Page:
COVID-19 has affected everyone around the globe, perhaps no group more than the elderly. The pandemic has caused us all to experience grief, whether it is the loss of income, disruption of our normal routines, or the loss of physical connection with loved ones.
The loss of connection has hit our elderly the most, many of whom live in assisted living facilities or independently in their own homes. When the pandemic hit and the world went into some level of lockdown, normal social interaction disappeared, and so did our connection with loved ones.
Older adults are especially vulnerable to serious complications from COVID-19, so there has been extra attention to keeping them as safe as possible. While this is a wise decision, it has caused an increase in depression, anxiety, and general loneliness for our elderly population. Social isolation often results in loneliness, which is a factor significantly associated with depression in elderly adults.
Senior living facilities have cut back on social interactions
Assisted living facilities and nursing homes have drastically limited social interaction within their facilities. It has been typical for these communities to eliminate group activities, gatherings, and dining together to protect the residents. These in-house activities may have been the only social interaction for many residents. Many facilities restricted residents from leaving their rooms, even for a walk in the hallway or outside.
There also are limited options for exercise. Several studies have shown that even light to moderate exercise can have a significant positive effect on mood and cognitive function in the elderly. Although the lockdowns may be temporary, these effects are likely to be long lasting and could pose significant risks to the quality of life of the elderly population in the coming years.
This has also been a difficult time for those of us who are baby boomers dealing with living parents. Lockdowns, social distancing, and losing all physical connection with our aging parents is stressful for them and for us.
Many people severely ill with COVID have died alone in hospitals over the past year. They were not allowed to have visitors and could not connect with loved ones as they succumbed to the virus and became one of the more than 556,000 deaths so far in the United States alone. Occasionally, nursing staff is able to find a moment to facilitate a brief connection for these patients. This is often accomplished by using their own phones so the dying patient’s love ones can communicate with them and say goodbye.
Some senior living facilities are beginning to loosen visitation restrictions as the percentage of the population fully vaccinated continues to rise. Hopefully, we can soon fully connect with our aging parents again. Until then, we need to acknowledge how this social isolation is taking a toll on the mental health of our elderly population. If you are wondering what you can do, here are a few suggestions:
Connect and communicate
The best medicine in this scenario is connection and communication. You can help by making additional phone calls and video chat check-ins. We often don’t think of sending letters these days with current technology, but everyone enjoys getting mail they can open and read. Getting a card or letter in the mail may brighten an otherwise lonely day.
Communication can be even more vital if your parent lives alone. Having a pet is often helpful for people who live alone but is not the same as a loved one, friend, or even a neighbor checking in on them.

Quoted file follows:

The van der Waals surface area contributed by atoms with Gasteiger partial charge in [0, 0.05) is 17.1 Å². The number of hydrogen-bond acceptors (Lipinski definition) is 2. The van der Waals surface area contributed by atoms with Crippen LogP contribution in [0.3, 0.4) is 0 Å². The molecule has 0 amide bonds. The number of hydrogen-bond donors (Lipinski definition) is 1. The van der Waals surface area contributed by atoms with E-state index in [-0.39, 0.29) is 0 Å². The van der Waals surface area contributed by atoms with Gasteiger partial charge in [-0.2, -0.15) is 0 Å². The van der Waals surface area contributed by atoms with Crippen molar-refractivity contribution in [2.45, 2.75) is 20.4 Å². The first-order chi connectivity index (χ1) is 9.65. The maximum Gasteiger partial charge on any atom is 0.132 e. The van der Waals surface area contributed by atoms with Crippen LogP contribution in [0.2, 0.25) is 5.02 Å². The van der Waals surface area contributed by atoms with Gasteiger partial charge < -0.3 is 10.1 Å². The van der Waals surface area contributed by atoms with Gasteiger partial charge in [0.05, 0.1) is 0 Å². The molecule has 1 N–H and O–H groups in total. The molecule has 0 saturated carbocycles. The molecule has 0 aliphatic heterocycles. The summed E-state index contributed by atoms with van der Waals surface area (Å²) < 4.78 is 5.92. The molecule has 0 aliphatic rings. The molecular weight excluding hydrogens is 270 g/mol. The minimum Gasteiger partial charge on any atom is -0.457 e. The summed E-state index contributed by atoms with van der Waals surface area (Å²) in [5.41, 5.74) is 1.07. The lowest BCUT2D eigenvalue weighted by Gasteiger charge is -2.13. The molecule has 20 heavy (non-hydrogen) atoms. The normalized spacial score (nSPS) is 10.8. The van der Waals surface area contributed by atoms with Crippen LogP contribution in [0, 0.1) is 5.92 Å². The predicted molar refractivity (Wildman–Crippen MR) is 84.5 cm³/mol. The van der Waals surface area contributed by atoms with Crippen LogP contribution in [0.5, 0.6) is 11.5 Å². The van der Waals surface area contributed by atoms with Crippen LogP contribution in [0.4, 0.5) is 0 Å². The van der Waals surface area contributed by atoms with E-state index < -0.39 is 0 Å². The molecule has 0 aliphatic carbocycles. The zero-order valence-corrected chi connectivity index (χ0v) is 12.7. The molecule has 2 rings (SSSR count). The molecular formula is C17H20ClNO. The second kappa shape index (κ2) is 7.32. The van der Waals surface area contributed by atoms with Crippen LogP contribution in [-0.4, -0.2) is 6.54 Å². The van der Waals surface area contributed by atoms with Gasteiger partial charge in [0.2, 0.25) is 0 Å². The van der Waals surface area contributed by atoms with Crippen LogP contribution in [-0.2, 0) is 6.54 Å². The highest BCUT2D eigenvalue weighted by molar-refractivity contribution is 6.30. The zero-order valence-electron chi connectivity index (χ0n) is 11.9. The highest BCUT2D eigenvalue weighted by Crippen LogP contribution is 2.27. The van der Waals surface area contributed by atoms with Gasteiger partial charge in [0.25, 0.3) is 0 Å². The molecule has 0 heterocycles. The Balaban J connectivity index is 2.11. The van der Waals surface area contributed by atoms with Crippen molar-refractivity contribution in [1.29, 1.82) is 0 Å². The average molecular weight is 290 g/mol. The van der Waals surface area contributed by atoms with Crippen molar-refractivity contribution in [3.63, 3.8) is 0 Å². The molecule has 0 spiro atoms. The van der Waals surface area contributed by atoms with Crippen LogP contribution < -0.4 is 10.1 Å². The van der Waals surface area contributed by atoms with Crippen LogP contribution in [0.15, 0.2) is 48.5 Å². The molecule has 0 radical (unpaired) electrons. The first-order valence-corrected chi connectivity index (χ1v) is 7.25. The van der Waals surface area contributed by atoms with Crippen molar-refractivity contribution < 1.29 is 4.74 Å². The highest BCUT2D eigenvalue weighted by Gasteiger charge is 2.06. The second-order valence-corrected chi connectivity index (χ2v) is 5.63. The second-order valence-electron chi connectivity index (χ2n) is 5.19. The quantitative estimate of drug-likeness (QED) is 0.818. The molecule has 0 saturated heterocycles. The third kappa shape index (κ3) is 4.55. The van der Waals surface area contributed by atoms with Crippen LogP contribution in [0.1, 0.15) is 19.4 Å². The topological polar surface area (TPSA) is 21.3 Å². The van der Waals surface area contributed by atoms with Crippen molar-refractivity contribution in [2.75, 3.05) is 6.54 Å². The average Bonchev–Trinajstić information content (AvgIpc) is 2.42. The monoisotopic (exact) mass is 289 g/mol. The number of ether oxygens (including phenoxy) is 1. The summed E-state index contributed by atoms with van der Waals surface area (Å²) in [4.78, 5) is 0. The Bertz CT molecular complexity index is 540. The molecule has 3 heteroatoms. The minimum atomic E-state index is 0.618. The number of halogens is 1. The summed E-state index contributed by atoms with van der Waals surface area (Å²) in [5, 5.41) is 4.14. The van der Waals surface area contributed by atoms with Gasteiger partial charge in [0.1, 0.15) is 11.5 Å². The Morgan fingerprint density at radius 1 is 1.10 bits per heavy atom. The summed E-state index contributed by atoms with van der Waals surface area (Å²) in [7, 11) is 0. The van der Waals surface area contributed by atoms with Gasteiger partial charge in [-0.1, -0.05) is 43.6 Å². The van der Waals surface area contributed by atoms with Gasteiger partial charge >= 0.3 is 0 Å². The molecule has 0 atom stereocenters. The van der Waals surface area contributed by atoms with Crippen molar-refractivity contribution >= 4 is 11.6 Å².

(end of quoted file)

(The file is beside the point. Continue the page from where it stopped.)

Using social media sites can help seniors stay connected to friends and family across the country. Many social media platforms have built-in video chat functions that add the dimension of being seen, even if it’s through a computer screen or phone. You can engage in virtual togetherness activities, like doing a video chat over dinner or just visiting in a group chat regularly, and being able to see the grandkids can be the highlight of any grandparent’s day.
It’s important to pay attention to behavioral, emotional, or cognitive changes. People deal with stress in different ways. Take notice of behavioral changes like difficulty communicating, inability to feel pleasure, increased use of alcohol, tobacco, or drugs.
Emotional changes may include anxiety, depression or increased sadness and grief, anger, feeling overwhelmed or hopeless, feeling afraid, or the onset of insomnia. Cognitive changes often include the loss of memory, confusion, and poor concentration. You may notice something when talking with your loved one on the phone or video chat.
It is critical to be on the lookout for signs of depression, especially if your parent or parents live in a facility or on their own. You may notice things like neglecting personal care, a change in appetite or sleeping patterns, being tearful, sad, angry, or exhibiting outbursts. When your parent is just not themselves, it is important to seek professional advice. Some of the symptoms of COVID-19 are similar to depression. When we are watching for COVID-19, we often miss these signs of depression.
Consider helping your loved one schedule a telehealth or virtual visit with a mental health professional. Most insurance companies are loosening guidelines on virtual visits in light of COVID-19, and mental health checkups via telehealth technology can be helpful.
Do not depend on the staff of a senior living facility to take action. It may be up to you to advocate on your loved one’s behalf, providing the connection and vigilance they need to stay safe and healthy.
Bonnie Groessl is a best-selling author, podcast host, holistic nurse practitioner and success coach. Her mission is to educate, empower and facilitate your well-being while nurturing the mind-body-spirit connection. You can find links to her books, guided meditation audios, blog and podcast at bonniegroessl.com.